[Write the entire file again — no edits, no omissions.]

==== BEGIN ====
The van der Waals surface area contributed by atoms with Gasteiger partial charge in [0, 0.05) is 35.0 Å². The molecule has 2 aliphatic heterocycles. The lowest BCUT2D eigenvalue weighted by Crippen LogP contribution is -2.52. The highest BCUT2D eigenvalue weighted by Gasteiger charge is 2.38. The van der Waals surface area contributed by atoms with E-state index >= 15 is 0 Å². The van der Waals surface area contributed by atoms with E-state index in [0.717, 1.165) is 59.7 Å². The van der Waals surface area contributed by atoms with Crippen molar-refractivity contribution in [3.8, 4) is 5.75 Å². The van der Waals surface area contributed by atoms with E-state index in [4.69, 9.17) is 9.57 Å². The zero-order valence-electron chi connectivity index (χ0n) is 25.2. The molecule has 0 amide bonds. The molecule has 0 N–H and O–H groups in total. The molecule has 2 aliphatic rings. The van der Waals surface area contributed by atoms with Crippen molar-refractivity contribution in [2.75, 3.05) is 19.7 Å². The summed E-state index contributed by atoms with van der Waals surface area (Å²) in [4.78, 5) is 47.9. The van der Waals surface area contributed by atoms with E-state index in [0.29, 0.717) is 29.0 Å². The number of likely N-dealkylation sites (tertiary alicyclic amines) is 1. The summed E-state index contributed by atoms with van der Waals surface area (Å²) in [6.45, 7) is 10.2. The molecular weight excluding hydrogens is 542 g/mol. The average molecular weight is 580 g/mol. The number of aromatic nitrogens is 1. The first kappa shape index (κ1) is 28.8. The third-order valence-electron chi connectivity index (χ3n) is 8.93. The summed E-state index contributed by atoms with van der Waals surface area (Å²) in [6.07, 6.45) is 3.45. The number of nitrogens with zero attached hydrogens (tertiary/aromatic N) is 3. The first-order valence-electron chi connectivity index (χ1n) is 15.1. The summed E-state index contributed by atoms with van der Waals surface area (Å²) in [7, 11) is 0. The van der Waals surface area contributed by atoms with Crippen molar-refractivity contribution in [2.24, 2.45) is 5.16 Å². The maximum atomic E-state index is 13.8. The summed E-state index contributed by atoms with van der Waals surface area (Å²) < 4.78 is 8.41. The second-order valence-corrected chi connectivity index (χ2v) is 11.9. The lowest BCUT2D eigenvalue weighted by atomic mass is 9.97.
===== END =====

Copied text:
The van der Waals surface area contributed by atoms with Gasteiger partial charge in [0, 0.05) is 35.0 Å². The molecule has 2 aliphatic heterocycles. The lowest BCUT2D eigenvalue weighted by Crippen LogP contribution is -2.52. The highest BCUT2D eigenvalue weighted by Gasteiger charge is 2.38. The van der Waals surface area contributed by atoms with E-state index >= 15 is 0 Å². The van der Waals surface area contributed by atoms with E-state index in [0.717, 1.165) is 59.7 Å². The van der Waals surface area contributed by atoms with Crippen molar-refractivity contribution in [3.8, 4) is 5.75 Å². The van der Waals surface area contributed by atoms with E-state index in [4.69, 9.17) is 9.57 Å². The zero-order valence-electron chi connectivity index (χ0n) is 25.2. The molecule has 0 amide bonds. The molecule has 0 N–H and O–H groups in total. The molecule has 2 aliphatic rings. The van der Waals surface area contributed by atoms with Crippen molar-refractivity contribution in [2.75, 3.05) is 19.7 Å². The summed E-state index contributed by atoms with van der Waals surface area (Å²) in [4.78, 5) is 47.9. The van der Waals surface area contributed by atoms with E-state index in [0.29, 0.717) is 29.0 Å². The number of likely N-dealkylation sites (tertiary alicyclic amines) is 1. The summed E-state index contributed by atoms with van der Waals surface area (Å²) in [6.45, 7) is 10.2. The molecular weight excluding hydrogens is 542 g/mol. The average molecular weight is 580 g/mol. The number of aromatic nitrogens is 1. The first kappa shape index (κ1) is 28.8. The third-order valence-electron chi connectivity index (χ3n) is 8.93. The summed E-state index contributed by atoms with van der Waals surface area (Å²) in [6.07, 6.45) is 3.45. The number of nitrogens with zero attached hydrogens (tertiary/aromatic N) is 3. The first-order valence-electron chi connectivity index (χ1n) is 15.1. The summed E-state index contributed by atoms with van der Waals surface area (Å²) in [7, 11) is 0. The van der Waals surface area contributed by atoms with Crippen molar-refractivity contribution in [2.24, 2.45) is 5.16 Å². The maximum atomic E-state index is 13.8. The summed E-state index contributed by atoms with van der Waals surface area (Å²) < 4.78 is 8.41. The second-order valence-corrected chi connectivity index (χ2v) is 11.9. The lowest BCUT2D eigenvalue weighted by atomic mass is 9.97.